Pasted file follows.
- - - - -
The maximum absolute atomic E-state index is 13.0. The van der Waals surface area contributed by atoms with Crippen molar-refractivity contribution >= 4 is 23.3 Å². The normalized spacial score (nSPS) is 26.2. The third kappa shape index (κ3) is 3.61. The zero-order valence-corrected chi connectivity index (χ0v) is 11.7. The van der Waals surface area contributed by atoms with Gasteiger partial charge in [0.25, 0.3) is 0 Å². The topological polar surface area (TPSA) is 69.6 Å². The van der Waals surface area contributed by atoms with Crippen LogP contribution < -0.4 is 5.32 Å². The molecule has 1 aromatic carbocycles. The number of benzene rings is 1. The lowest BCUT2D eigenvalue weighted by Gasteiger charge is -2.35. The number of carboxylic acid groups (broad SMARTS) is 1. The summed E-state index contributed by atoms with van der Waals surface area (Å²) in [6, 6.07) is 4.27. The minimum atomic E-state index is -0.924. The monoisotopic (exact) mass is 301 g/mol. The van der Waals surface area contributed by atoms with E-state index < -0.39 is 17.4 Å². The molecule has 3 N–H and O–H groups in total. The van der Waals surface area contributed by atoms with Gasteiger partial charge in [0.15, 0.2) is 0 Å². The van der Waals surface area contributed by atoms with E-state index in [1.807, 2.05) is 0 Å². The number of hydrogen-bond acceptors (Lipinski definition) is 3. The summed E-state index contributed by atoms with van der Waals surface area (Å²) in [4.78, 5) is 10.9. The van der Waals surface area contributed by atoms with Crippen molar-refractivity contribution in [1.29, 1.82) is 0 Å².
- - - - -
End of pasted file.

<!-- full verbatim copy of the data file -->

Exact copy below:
The maximum absolute atomic E-state index is 13.0. The van der Waals surface area contributed by atoms with Crippen molar-refractivity contribution >= 4 is 23.3 Å². The normalized spacial score (nSPS) is 26.2. The third kappa shape index (κ3) is 3.61. The zero-order valence-corrected chi connectivity index (χ0v) is 11.7. The van der Waals surface area contributed by atoms with Gasteiger partial charge in [0.25, 0.3) is 0 Å². The topological polar surface area (TPSA) is 69.6 Å². The van der Waals surface area contributed by atoms with Crippen LogP contribution < -0.4 is 5.32 Å². The molecule has 1 aromatic carbocycles. The number of benzene rings is 1. The lowest BCUT2D eigenvalue weighted by Gasteiger charge is -2.35. The number of carboxylic acid groups (broad SMARTS) is 1. The summed E-state index contributed by atoms with van der Waals surface area (Å²) in [6, 6.07) is 4.27. The minimum atomic E-state index is -0.924. The monoisotopic (exact) mass is 301 g/mol. The van der Waals surface area contributed by atoms with E-state index < -0.39 is 17.4 Å². The molecule has 3 N–H and O–H groups in total. The van der Waals surface area contributed by atoms with Gasteiger partial charge in [0.15, 0.2) is 0 Å². The van der Waals surface area contributed by atoms with E-state index in [1.807, 2.05) is 0 Å². The number of hydrogen-bond acceptors (Lipinski definition) is 3. The summed E-state index contributed by atoms with van der Waals surface area (Å²) in [4.78, 5) is 10.9. The van der Waals surface area contributed by atoms with Crippen molar-refractivity contribution in [1.29, 1.82) is 0 Å².